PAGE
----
Dr Linda Whiteford
Professor and Chair
Department of Anthropology
Dr Whiteford is currently combining her interests in vector- and water-borne diseases with modelling the impacts of evacuation strategies and chronic hazards, particularly those associated with ongoing ash fall from volcanic activity, on human health and community resilience. For the past four years, she has been working with Dr. Graham A. Tobin in Ecuador. She is an applied medical anthropologist who is actively involved in teaching, research and consulting. Dr. Whiteford received her doctorate in anthropology and masters in public health degrees from the Universities of Wisconsin and Texas, respectively. Her MPH training was in both Epidemiology and International Health; her doctoral research focused on economic decisions and reproductive choices among migrant farm workers in the Lower Rio Grande Valley. Since then she has conducted research in Cuba, the Dominican Republic, Nicaragua, Costa Rica, Ecuador, and Bolivia through grants from the Rockefeller Foundation, the Center for Disaster Mitigation and Humanitarian Assistance, and as a consultant for the US Agency for International Development, and the World Bank. Dr. Whiteford has published widely on various health issues; her most recent book (with Lenore Manderson) is: Global Health Policy, Local Realities: The Fallacy of the Level Playing Field, published by Lynn Rienner Press. Dr. Whiteford's early research focused on maternal and child health, but more recently she has worked on infectious/communicable diseases such as cholera, dengue fever, and diarrhea, and on healthcare systems, policy and analysis. Dr. Linda Whiteford is President of the Society for Applied Anthropology.
Whiteford, L.M., Tobin, G.A., Laspina, C. and Yepes, H. (2002) In the Shadow of the Volcano: Human Health and Community Resilience Following Forced Evacuation. Technical Report: The Center for Disaster Management and Humanitarian Assistance. pp. 548.
Whiteford, L.M., Tobin, G.A., Laspina, C. and Yepes, H. (2002) A la Sombra del Volcán: Salud Humana y Capacidad de Recuperación Comunitaria Después de una Evacuación Forzosa. Community Report: Ecuadorian Government Officials and Community Leaders in Ecuador. pp. 16.
Whiteford, L.M.,Tobin, G.A., Laspina, C. and Yepes, H. 2002. In the Shadow of the Volcano: Human Health and Community Resilience Following Forced Evacuation. Community Report: Ecuadorian Government Officials and Community Leaders in Ecuador. pp. 17.
Tobin, G.A. and Whiteford, L.M. (2002) Economic Ramifications of Disaster: Experiences of Displaced Persons on the Slopes of Mount Tungurahua, Ecuador. Papers of the Applied Geography Conferences. 25: 316-324.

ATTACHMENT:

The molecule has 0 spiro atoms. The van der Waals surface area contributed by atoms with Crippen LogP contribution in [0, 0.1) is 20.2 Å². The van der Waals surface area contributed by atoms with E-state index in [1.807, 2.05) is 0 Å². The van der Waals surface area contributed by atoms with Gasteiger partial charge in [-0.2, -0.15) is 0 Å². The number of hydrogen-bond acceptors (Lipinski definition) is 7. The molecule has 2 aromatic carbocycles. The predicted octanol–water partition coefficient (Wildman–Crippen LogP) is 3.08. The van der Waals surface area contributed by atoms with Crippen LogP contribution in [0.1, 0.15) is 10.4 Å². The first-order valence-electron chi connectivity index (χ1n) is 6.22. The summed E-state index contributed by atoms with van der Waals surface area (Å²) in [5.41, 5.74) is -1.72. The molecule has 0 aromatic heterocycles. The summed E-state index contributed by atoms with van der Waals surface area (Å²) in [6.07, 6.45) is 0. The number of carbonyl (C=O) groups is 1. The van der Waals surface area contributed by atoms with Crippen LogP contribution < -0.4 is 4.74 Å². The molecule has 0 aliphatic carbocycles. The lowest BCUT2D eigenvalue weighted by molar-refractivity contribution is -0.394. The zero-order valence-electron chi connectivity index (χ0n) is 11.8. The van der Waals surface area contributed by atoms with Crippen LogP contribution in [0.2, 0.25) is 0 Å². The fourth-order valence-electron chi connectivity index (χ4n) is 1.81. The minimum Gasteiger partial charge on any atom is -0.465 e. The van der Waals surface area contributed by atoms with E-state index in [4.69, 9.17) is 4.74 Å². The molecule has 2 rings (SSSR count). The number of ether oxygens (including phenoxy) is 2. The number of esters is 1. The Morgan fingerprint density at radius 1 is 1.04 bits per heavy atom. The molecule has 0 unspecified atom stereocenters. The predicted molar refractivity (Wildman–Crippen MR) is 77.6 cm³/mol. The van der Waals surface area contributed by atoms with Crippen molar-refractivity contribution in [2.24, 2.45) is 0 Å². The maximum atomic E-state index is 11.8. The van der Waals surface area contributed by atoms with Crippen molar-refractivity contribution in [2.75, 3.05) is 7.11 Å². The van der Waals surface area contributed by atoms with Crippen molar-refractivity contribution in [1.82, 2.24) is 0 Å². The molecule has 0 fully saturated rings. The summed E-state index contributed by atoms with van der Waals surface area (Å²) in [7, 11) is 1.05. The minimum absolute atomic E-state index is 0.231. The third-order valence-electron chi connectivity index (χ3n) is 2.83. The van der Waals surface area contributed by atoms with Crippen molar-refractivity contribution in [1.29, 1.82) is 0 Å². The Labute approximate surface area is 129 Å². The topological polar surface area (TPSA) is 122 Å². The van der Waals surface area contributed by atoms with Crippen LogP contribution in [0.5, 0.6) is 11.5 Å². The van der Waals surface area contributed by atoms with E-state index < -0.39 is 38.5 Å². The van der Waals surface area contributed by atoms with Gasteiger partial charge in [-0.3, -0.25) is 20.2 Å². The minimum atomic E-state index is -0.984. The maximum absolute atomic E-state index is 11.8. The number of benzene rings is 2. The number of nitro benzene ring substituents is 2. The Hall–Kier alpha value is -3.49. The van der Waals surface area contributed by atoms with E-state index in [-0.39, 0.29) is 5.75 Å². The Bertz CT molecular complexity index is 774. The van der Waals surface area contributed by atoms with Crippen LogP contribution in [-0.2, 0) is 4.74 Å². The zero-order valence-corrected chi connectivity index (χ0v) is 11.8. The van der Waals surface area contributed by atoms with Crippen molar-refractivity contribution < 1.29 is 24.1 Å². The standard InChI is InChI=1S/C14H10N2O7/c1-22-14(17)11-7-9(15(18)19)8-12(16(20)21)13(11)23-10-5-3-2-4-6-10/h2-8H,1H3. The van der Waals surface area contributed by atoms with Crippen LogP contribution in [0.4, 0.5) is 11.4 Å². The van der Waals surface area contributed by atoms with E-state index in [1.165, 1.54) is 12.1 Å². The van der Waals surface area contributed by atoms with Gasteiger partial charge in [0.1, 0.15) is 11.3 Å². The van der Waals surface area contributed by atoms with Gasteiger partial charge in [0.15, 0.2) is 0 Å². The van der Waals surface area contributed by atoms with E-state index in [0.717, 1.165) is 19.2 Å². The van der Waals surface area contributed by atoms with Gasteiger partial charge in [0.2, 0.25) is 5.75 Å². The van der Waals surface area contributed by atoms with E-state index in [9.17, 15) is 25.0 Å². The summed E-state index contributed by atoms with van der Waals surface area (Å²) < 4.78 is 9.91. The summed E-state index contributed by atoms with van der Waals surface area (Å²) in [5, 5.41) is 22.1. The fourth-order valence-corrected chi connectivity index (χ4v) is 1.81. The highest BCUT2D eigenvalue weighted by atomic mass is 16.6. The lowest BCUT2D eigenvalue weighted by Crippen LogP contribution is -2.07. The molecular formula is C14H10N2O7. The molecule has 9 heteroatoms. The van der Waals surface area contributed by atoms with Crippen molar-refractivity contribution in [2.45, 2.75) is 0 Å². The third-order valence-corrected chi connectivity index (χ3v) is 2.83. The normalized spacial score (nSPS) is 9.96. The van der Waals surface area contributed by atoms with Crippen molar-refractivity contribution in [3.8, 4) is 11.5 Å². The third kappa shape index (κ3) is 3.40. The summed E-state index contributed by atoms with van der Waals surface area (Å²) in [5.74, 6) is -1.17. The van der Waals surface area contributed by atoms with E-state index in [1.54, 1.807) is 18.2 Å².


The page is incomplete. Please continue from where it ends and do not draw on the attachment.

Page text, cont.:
Tobin, G.A. and Whiteford, L.M. (2002) ‘Community Resilience and Volcano Hazard: The Eruption of Tungurahua and Evacuation of the Faldas in Ecuador’,Disasters: The Journal of Disaster Studies, Policy and Management, 26(1), 28-48.
Tobin, G.A., Whiteford, L.M. and Connor, C.B. (2002) Modeling Volcanic Ash Dispersion and its Impact on Human Health and Community Resilience. Technical Report: Globalization Research Center, University of South Florida. pp. 48.
Tobin, G.A. and Whiteford, L.M. (2002) Percepciones de Reisgo y Condiciones de Salud. Technical Report: Ecuadorian Government Officials and Community Leaders in Ecuador. pp. 13.
Tobin, G.A. and Whiteford, L.M. (2001) ‘Children's Health Characteristics Under Different Evacuation Strategies: The Eruption of Mount Tungurahua, Ecuador’,Papers of the Applied Geography Conferences, 24, 183-191.
Tobin, G.A. and Whiteford, L.M. (2001) The Role of Women in Post-Disaster Environments: Health and Community Sustainability. Technical Report: The Center for Disaster Management and Humanitarian Assistance. pp. 968.
Download our pamphlets on preparing for ashfall and on the health hazards of ash. They are designed for mass distribution at the onset of new eruptions. They are now avaiable in English, Japanese, French Spanish, Portuguese, Swahili, Indonesian and Icelandic with Italian versions being available shortly. Please see our Pamphlets page for further infomation.
FACE MASK USE
IVHHN has an article under the Guidelines tab which used to be called 'Recommended Face Masks'. This has now been updated to 'Information on face masks' and is an interim page whilst the Health Interventions in Volcanic Eruptions project investigates which types of respiratory protection are effective in protecting the general population from volcanic ash inhalation. Please note that the translations in Spanish, Japanese and Portuguese have not yet been updated.